Glenn Wiedenhoeft, instructional design coordinator in the agronomy department, navigates his pathalong the holds on the climbing wall at State Gym Tuesday evening. Wiedenhoeft said he unwinds after work by climbing the wall two to three times a week.
For those looking to work healthier habits into their routine, recreation services offers membership to faculty and staff, too. A membership can be purchased online with a credit card. Or, stop by the administrative office, up a few steps from the northwest entrance to State Gym (weekdays 8 a.m.-5 p.m.) to add a membership to your ISU Card; pay by cash, check, credit card or payroll deduct.
An annual membership costs $350 when paid in full or 12 $30 payments. Monthly memberships (without the annual commitment) cost $40. And, a free, one-week trial is possible if you want to try out the faciltities and programming first.
Susan Fleming doesn't need to pour over assignments to determine instructors and students have hit their stride in the third winter session, which ends Friday. The marketing assistant teaching professor knows it because of the number of students seeking her help.
"The first time we had virtual learning, I had students in my virtual office all the time, and this semester I have met with two students in a class of 50," she said. "Students now know how to manage it better and instructors know how to organize it better."
Fleming has taught during each winter session and the experience has helped make her a stronger instructor, especially as online education expands, she said.
"Teaching winter session has accelerated my ability to update and keep content fresh," she said. "It has helped me see the online experience better from the students' perspective because it is so fast."
Fleming is the dozens of instructors who spent winter break helping the 1,600 undergraduate students who enrolled get one step closer to graduation. The intensive four-week effort requires instructors and students to be focused and prepared during a time of the year that includes two major holidays.
To accommodate students, who can be scattered across time zones, Fleming said she forgoes set office hours in favor of flexible online drop-ins or an email to schedule a time to talk.
Fleming teaches the 300-level Principles of Marketing, a course every business student must complete. She said the key is organization and having all course material available to the students on the first day. That allows students to work ahead and plan their time -- Fleming estimates students should spend three hours a day on course work -- so they can enjoy events during break.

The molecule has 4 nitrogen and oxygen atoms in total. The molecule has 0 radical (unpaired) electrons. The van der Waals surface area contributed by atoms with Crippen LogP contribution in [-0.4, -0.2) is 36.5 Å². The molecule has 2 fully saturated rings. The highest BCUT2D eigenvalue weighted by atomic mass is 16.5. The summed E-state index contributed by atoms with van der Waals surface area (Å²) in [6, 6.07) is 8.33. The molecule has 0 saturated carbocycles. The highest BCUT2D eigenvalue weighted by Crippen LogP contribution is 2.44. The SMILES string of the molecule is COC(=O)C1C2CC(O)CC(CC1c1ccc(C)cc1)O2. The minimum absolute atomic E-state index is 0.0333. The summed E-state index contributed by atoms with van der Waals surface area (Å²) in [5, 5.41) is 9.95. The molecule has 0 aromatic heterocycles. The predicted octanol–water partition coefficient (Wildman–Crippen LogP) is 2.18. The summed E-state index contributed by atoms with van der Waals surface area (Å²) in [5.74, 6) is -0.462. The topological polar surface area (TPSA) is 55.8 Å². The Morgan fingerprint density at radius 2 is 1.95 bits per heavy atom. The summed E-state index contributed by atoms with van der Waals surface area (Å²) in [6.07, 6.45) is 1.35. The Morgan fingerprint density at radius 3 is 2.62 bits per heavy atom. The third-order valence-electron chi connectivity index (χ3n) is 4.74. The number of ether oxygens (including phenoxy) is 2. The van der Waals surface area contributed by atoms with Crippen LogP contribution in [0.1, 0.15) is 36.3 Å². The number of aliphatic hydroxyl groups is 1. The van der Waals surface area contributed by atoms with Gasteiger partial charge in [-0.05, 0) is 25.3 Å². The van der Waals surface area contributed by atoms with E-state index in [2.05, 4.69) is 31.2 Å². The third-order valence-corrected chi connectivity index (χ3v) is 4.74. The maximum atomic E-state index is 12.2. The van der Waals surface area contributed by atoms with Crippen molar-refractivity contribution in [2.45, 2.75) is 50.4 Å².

World languages and cultures associate professor Olga Mesropova teaches From Gorbachev to Putin: Contemporary Russian Culture, a 300-level course. Connecting with students is important even in an asynchronous course. She said she regularly communicates with them through discussion boards to advance conversation and uses engaging material to talk about a topic that can change regularly.
"I have a segment where I translated several stand-up comedy monologues from the late 1980s to the early 2000s," she said. "One of the assignments is to analyze how the tonalities change over the years, given the leader and issues the country is facing. They see from a popular culture context the social, political and economic impact to the country."
Mesropova has taught the course since 2015. It recently earned the Quality Matters distinction, which requires a national peer review covering 42 rubrics in eight categories to ensure strong student learning outcomes. It is the 14th course at ISU to receive the recognition.
Christian Wise began as director of ISU Dining on Jan. 4. With the residence department and Memorial Union, ISU Dining is a campus life unit within the student affairs division. He oversees the operations of a campus dining system that includes three residential dining centers; multiple cafés, convenience stores, restaurants and get-and-go locations; food court; a catering service and a central production bakery.